With the recent news of the Virginia House passing a personhood bill and a mandatory transvaginal ultrasound bill, I’ve found myself searching for anyone who supports these measures. In my search, I turned to pro-life blogs and news articles that discussed these issues or the issue of abortion in general. While reading, I was becoming increasingly frustrated with the misleading rhetoric that the authors built upon to make their points. So, I’ve decided to highlight some phrases that I’ve come across and explain exactly why I think they are so dangerously misleading.
“Pro-Life”: The very term used to describe a person who favors the illegalization of abortion in the U.S. is unfair and deceptive. This implies that anyone with a dissenting view is, of course, anti-life. The fact still remains that a fetus is not considered a living, breathing human being. Therefore, aborting it does not mean taking away its life. Furthermore, those who don’t call themselves “pro-life” certainly don’t advocate abortions for everyone. It’s not an all-or-nothing attitude. Pro-choice doesn’t mean pro-abortion; many pro-choice women have never and will never have one, themselves. They simply recognize that their decision is exactly that: a personal choice, and one that they don’t assume they can make for another person.
Contraception: Though I don’t take issue with the term “contraception,” I am continually shocked that the discussion of contraception revolves entirely around women, as in the video above. As an extension of reproductive rights, it is clearly a women’s issue. However, seeing as women cannot get pregnant by themselves, I fail to see how this is not also a pressing issue for men. Birth control is a two-way street, and male sexuality should be held to the same (ridiculous) standards that female sexuality is. The sad truth is that our society doesn’t hold men responsible for their sexual decisions, as it is a woman’s job to make sure she doesn’t get pregnant. This attitude leads to more issues, like men failing to take responsibility for the children they have fathered, or making glaringly sexist comments about…
Purity: Women’s virginity is discussed as a commodity that can be bartered and lobbied for or guarded like a prize. Organizations hold purity balls for young women, and bombard them with propaganda advocating for sexual purity until marriage. This type of discourse over a woman’s sexual decisions gives rise to a virgin-slut dichotomy where women are seen either as pure and chaste, or else whorish and worthless. However, the discussion of male sexual proclivity is scarce. Where are the campaigns to tell men to keep it in their pants? If all women kept their legs shut as often as the GOP suggests we do, I guarantee there would be a lot of frustrated men and a change of attitude.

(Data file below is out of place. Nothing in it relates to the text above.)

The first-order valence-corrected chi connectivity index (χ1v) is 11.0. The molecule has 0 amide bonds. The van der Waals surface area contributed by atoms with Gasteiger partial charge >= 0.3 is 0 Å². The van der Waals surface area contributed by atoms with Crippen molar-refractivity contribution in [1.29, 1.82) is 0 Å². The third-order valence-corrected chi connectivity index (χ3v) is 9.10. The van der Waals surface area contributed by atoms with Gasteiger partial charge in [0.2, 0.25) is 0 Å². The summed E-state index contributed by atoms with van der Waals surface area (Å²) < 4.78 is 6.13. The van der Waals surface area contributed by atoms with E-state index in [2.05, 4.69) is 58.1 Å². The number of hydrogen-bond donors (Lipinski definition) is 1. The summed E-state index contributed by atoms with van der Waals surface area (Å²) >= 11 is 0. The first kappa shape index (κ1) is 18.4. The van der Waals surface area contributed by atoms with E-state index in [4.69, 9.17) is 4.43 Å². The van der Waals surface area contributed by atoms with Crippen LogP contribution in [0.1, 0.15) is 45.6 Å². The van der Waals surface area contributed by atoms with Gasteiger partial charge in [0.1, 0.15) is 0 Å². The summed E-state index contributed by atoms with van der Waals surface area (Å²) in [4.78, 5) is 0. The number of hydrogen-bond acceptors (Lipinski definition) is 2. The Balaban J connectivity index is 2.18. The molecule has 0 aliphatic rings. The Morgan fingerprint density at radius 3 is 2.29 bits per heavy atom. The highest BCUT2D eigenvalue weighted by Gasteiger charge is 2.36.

Lifestyle Convenience: Last week I read a blog that explained a recent comment citing abortions as a “lifestyle convenience” because not all abortions that are performed in the U.S. are medically necessary for the woman’s health. This implies that, if a woman who is physically capable of giving birth decides that she does not want to, her decision is as blasé as would be her decision not to re-do her kitchen cabinets. I would argue that in cases of financial question, the decision to have an abortion is not a lifestyle convenience, but a lifestyle necessity. For many women, having another child is simply not financially possible. Raising a child is an incredible financial drain, and simply bringing a pregnancy to term is as well, especially if the woman is going to lose time at work because of her pregnancy. To imply that this decision, which will cost hundreds of dollars itself, is a matter of “convenience” is incredibly insulting. Additionally, women who decide to have abortions even if they are financially capable are not making a “lifestyle” decision; they are making a life decision. Having a child is a commitment that impacts every aspect of a person’s life, and implying that the decision not to do so is simply a matter of convenience and not a legitimate determination that you are not ready to be a parent is insulting.
Comparisons to the Holocaust/ genocide: Comparisons that I hear far too frequently from “pro-life” advocates liken abortion to terrible historic tragedies, such as genocide or the Holocaust. The issue I find in this is how terribly insulting it is to compare the abortion of a non-sentient fetus to the mass slaughter of living people. These large-scale human tragedies are so terrible because they did happen to the living: they happened to sentient people, and they happened because of the malice of those in power. Comparing something so terrible to abortion is exploitive, and delegitimizes the pain, suffering, and horror that comprised those events when likened to a legitimate medical procedure.
Though we still have far to go to have a large-scale civil discussion of abortion, I hope that using fair and accurate rhetoric will bring us closer to an appropriate national discourse.